Ervin Santana

He likes to throw a stinker season in every once in a while to keep everyone honest I guess, but his capability is a commodity as proven in three of the previous four years from 2008-2011.  Unsurprisingly home runs were his issue in 2009, too, so figuring that out will be the key to his potential success going forward.  He doesn’t quite have ace potential because he peaks around 6.8-7.0 K/9, but with the Angels clicking, he can run off a bunch of wins with quality ratios if he gets himself figured out.

Clay Buchholz

Another guy I don’t really buy into, but people I respect do and besides, I’m trying to fix your crappy team not mine.  Even including the thrashing he suffered right before hitting the DL, he had 3.35 ERA and 5-1 record (including 4 straight Ws) in eight starts whittling his ERA from 9.09 to 5.53 in the process.  He is currently sitting on the DL with terrible bottom line numbers making now the best time to strike if you are interested.

Thursday: 06.30.2011

The Hail Mary Team, Part 1

As of right now 13 others are at 82 games, 11 teams are at the exact halfway point (81 games) and the remaining six are very close.  By Monday, every team will be at or beyond the halfway point so it’s safe to say the fantasy baseball season is also at the midpoint.  By now you should have a pretty strong feel for your team one way or another.  Unfortunately for some of us, that way might be “another” meaning lower end of the standings seemingly without a prayer.

You might not be like me, a guy who plays multiple leagues, meaning your summer could essentially be ruined before the fourth of July and with football (and with it fantasy football) in limbo, things look bleak.  But fear not, I am here to help.  While things may seem hopeless, they aren’t always as they seem and there may still be some hope or at the very least you can put in every last bit of effort and buy yourself at least another month to six weeks of fun trying climb back into the race.  Remember, while it best to win the league, many leagues still have a strong incentive to finish second, third or fourth (and sometimes fifth depending on league format) assuming there is a prize pool on the line (or a minor league draft which is often the reward for that first spot out of the money).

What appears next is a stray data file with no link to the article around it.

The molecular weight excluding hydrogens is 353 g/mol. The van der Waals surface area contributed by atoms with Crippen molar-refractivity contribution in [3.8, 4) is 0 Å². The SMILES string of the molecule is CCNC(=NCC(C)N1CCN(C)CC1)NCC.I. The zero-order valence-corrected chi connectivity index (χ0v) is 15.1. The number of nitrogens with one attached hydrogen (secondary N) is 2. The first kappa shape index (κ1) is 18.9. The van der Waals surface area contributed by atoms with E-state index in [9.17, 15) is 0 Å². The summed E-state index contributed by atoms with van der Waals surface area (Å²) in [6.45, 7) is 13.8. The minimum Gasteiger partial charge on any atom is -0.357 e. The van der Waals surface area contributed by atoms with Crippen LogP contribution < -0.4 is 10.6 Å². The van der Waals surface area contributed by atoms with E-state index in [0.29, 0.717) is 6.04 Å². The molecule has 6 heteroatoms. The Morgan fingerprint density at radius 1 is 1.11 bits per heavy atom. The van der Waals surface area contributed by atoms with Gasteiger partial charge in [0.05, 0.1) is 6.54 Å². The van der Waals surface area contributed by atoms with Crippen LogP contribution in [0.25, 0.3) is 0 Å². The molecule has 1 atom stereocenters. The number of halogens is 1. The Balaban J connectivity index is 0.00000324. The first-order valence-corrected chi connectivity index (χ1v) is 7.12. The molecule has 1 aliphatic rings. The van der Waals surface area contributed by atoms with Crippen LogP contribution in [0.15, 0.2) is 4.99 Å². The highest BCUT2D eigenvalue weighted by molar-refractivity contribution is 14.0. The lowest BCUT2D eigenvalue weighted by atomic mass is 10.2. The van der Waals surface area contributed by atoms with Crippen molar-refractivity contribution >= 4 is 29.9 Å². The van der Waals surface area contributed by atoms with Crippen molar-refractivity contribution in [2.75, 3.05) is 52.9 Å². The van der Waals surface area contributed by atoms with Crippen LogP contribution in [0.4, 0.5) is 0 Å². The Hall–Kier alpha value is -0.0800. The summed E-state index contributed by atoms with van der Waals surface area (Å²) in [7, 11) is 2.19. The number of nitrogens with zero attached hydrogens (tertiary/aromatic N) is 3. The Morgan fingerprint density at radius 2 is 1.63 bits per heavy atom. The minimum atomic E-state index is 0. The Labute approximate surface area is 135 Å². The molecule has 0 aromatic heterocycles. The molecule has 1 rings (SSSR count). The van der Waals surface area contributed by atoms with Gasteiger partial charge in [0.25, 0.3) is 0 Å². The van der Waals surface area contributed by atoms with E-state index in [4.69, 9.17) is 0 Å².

With that, I present to you the Hail Mary Team.  This team is for the owners who are down deep in the standings and for whom it looks like nothing short of a miracle will save them.  The Hail Mary Team is a list of currently underperforming (and thus almost certainly undervalued) assets who can reasonably be believed to be in for a major upturn in the second half of the season as they regress toward their career mean (regression to the mean isn’t always negative).  Whether they are dealing with a rash of bad luck, injury, flat out poor play or all three, their track record says they are way better than this and thus why not invest, especially at a discounted rate?

There isn’t a one-size-fits-all formula to determine if a team is a candidate for this method, so you will have to base it on your league and the standings are stratified (though feel free to contact me in the comments or on Twitter if you want my opinion on the matter).  Ideally, you would want to have the most points to gain the counting categories (HR, R, RBI, W, SV, K) as opposed to the rate stats (AVG or OBP, ERA & WHIP) because the rate stats will be much harder to move at this point and going forward.  As you pile up innings and at-bats, great performances, even the best of the best, have less impact on those three categories.  That doesn’t mean you want to be dead last in the counting stats, but ideally a few (if not all) would be nicely clumped to where a surge could earn you several points instead of needing 6 HR for 1 pt but then another 20 for the next pt and still 10 more the third point, etc… you get the point.

The guys on the HMT should be available via trade at less than full price in your league (and some may even be waiver wire assets).  What you might do is trade one of your decent guys (not stars) for two or even three (depending on the players involved) of these players so the end result is still a net gain (assuming the Hail Marys [Maries?] connect, of course).  You may already have some of these guys which has led to your issues in the first place.  Hang onto them, add more and hope to catch lightning in a bottle.  The really fun part here will be the building of this team since actually winning is a longshot.  So if you team is on the ropes and you love trading, then this is a strategy for you.